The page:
In January 2000, when Susan Aurinko resolved to open a gallery, she expected to spend the next year preparing a business plan and lining up artists. But when the right West Loop space presented itself a month later she grabbed it and hit the ground running, hosting Flatfile Photography Gallery’s first opening that April. “I had no idea about what I was doing,” she says. “I only knew I wanted to show emerging artists and students, and I wanted to have lots of flat files . . . so anyone who walked in the gallery could go on a treasure hunt for art that moves them or touches a nerve.”
The established Chicago galleries devoted to photography can be counted on one hand, even if that hand is missing a digit or two: Stephen Daiter, Catherine Edelman, Schneider. As a result Aurinko–herself a fine-art photographer, as well as a collector and charity auction organizer–didn’t have to look hard to find people who wanted her to show their work. Before Flatfile opened, she posted two calls for submissions: one at Columbia College, where she had taken art courses, and one at Lab One, where fellow photographer Mark DeBernardi had been printing her photographs since overexposure to darkroom chemicals in the late 90s damaged the nerves in her hands. (DeBernardi, who is my husband, now shows work at Flatfile.)
After that first bit of outreach, in most cases artists have approached her. Within a year internationally renowned photographers such as Ken Josephson and Dawoud Bey were stopping by to take a look, and about five artists a week were submitting their portfolios for consideration. By the second year Aurinko was getting as many as 20 submissions a week. Her declared commitment to providing gallery access to those who lacked it meant that when better-known photographers contacted her looking for Chicago representation, she wasn’t sure whether to take them on.
“I had to do some soul-searching,” she says. “Will this hurt my emerging artists? I decided no, it wouldn’t. And now I see that it’s really a help to have them hanging side by side.” She currently represents more than 65 artists, and a third of them are well established in their careers–like Barbara Crane, who has pieces in New York’s Museum of Modern Art as well as the Smithsonian American Art Museum, but shows her contemporary digital work at Flatfile (her joint exhibit with John F. Miller runs through October 12). But Aurinko says she’ll always make sure that at least half the people she represents are relative unknowns. “As far as I’m concerned some of the best printing and the freshest eyes come from emerging photographers. They haven’t gotten to the point where someone’s said, ‘You can’t do that.’ They’re very fearless.”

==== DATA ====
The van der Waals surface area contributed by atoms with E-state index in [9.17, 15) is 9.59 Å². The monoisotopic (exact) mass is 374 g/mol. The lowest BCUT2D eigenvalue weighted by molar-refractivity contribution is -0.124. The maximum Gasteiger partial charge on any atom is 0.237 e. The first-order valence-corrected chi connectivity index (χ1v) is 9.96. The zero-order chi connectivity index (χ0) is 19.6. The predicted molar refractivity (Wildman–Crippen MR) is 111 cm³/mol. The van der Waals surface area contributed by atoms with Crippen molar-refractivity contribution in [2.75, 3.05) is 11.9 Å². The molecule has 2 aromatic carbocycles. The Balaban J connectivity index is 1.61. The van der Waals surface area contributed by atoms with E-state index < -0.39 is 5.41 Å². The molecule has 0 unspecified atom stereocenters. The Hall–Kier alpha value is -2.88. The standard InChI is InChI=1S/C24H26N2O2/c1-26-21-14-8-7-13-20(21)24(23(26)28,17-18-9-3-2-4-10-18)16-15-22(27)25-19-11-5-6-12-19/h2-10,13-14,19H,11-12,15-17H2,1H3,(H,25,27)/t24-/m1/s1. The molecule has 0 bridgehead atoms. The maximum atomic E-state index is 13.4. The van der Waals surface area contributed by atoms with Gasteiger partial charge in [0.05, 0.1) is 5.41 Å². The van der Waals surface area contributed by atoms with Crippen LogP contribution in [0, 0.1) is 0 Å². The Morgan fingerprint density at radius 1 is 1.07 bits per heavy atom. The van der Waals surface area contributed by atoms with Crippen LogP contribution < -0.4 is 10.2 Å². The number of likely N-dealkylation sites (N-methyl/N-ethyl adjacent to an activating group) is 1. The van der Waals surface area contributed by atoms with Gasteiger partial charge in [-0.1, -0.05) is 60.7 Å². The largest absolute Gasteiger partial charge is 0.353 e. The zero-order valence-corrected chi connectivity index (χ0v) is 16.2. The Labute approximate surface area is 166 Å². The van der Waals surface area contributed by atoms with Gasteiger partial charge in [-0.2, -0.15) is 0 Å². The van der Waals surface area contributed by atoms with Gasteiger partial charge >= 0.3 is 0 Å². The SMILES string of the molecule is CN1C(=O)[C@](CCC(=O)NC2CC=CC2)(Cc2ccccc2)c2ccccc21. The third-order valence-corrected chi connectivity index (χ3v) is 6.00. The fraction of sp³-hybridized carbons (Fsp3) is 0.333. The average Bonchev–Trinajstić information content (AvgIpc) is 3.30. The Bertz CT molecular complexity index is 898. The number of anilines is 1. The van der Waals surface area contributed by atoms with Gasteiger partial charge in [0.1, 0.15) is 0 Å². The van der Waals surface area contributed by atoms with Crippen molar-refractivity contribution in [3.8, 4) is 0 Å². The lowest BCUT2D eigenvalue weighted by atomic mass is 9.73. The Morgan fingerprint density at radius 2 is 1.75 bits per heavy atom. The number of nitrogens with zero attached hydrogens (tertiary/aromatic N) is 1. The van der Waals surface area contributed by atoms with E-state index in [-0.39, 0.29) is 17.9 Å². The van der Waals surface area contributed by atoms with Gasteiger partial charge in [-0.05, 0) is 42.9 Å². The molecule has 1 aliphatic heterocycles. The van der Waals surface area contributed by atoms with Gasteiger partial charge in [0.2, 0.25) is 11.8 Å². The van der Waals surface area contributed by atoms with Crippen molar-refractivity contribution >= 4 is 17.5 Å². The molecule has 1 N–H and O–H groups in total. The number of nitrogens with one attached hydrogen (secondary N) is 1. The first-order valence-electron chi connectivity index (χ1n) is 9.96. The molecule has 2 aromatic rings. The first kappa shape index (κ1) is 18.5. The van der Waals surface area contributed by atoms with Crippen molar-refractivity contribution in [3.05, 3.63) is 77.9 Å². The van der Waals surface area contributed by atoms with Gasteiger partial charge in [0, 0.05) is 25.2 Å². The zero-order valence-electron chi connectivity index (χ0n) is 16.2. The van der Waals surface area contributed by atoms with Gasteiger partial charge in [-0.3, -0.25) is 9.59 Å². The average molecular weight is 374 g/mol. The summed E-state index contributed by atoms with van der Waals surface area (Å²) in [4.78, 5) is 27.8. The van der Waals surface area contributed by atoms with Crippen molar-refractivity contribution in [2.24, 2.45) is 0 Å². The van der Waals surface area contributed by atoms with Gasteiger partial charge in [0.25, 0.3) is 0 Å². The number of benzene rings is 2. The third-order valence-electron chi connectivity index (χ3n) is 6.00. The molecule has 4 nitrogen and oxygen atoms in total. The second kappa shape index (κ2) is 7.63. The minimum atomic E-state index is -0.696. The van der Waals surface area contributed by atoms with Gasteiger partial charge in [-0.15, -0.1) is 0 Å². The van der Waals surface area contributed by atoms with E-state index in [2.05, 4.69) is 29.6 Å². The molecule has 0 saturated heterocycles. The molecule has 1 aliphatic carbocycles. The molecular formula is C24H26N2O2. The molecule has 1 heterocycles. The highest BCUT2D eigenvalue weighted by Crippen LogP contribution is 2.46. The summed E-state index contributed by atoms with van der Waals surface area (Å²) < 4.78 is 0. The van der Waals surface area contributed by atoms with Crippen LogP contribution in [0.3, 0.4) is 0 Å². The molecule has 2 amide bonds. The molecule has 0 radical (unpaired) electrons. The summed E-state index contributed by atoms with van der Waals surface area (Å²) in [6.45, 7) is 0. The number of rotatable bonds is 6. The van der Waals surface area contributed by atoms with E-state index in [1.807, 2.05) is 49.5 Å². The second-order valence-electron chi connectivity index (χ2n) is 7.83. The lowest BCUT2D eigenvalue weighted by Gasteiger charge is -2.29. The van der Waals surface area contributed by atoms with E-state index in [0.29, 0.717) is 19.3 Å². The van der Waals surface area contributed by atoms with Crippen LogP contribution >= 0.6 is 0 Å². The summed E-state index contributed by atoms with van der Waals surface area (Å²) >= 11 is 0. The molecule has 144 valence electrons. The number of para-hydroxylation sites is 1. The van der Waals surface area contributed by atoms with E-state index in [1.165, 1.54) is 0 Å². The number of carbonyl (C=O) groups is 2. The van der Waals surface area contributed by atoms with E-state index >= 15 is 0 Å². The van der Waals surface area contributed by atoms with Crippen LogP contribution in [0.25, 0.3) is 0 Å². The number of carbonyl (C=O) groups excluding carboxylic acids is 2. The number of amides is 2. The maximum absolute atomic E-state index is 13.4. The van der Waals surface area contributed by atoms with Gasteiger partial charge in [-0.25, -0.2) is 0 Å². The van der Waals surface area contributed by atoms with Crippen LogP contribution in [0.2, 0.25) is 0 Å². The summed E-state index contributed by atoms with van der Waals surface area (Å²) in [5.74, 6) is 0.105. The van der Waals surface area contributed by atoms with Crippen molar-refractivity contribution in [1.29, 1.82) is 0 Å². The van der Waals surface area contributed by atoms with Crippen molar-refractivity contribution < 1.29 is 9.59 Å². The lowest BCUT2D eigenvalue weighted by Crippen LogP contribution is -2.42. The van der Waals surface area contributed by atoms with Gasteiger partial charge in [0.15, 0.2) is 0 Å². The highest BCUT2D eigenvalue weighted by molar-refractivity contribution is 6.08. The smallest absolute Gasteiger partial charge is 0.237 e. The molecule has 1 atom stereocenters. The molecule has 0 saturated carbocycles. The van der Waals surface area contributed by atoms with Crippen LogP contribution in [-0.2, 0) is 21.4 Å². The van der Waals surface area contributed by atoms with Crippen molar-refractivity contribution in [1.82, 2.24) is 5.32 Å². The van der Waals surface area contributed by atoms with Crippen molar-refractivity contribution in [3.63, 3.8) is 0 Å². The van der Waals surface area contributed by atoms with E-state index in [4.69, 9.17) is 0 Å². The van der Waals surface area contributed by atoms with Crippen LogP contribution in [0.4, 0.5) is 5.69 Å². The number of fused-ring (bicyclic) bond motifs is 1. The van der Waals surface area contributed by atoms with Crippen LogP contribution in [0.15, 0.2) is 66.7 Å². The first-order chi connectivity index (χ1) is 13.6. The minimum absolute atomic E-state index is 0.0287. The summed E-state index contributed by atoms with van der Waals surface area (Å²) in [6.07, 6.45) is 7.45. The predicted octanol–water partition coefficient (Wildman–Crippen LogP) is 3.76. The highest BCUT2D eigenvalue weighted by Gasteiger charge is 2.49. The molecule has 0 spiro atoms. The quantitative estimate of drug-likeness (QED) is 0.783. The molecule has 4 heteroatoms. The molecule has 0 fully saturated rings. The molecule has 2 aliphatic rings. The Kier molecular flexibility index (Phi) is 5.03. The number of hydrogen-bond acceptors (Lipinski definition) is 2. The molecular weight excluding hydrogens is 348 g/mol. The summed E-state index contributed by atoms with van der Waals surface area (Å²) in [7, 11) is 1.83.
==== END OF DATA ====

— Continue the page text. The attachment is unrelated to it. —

Nonetheless, the gallery is changing. This past May Flatfile moved from its original 1,200-square-foot digs at 119 N. Peoria to a space almost twice as large in the building across the street, also home to such better-known galleries as Walsh, Aron Packer, and Rhona Hoffman. In the past the gallery has exclusively hosted group exhibits, but with the extra room Aurinko will be able to mount installations, group shows, and one- and two-person shows concurrently.
Aurinko says Flatfile can easily handle the increase in rent. Providing a salary to its director is another matter. “The gallery supports itself and my husband supports me,” she says. “I don’t draw a salary. But I haven’t had a moment of saying I wish I weren’t doing it. I’m completely surrounded by the things I love the most–the work and the people.”
For the past two years Aurinko has brought guest speakers in once a month or so to talk to the artists in her stable on topics chosen by the group. This season she’s taking advantage of her bigger space to open the gatherings to whoever wants to come. The subjects range from the highly practical to the philosophical–recent evenings have included workshops on digital photography and video, and on Tuesday, October 8, critic Michael Weinstein will discuss ways in which art can be used to further social consciousness and how to write meaningful artists’ statements. His free talk, “Message and Media,” runs from 6 to 9 PM at the gallery, 118 N. Peoria. Call 312-491-1190 for more information.
Art accompanying story in printed newspaper (not available in this archive): photo/Eric Fogleman.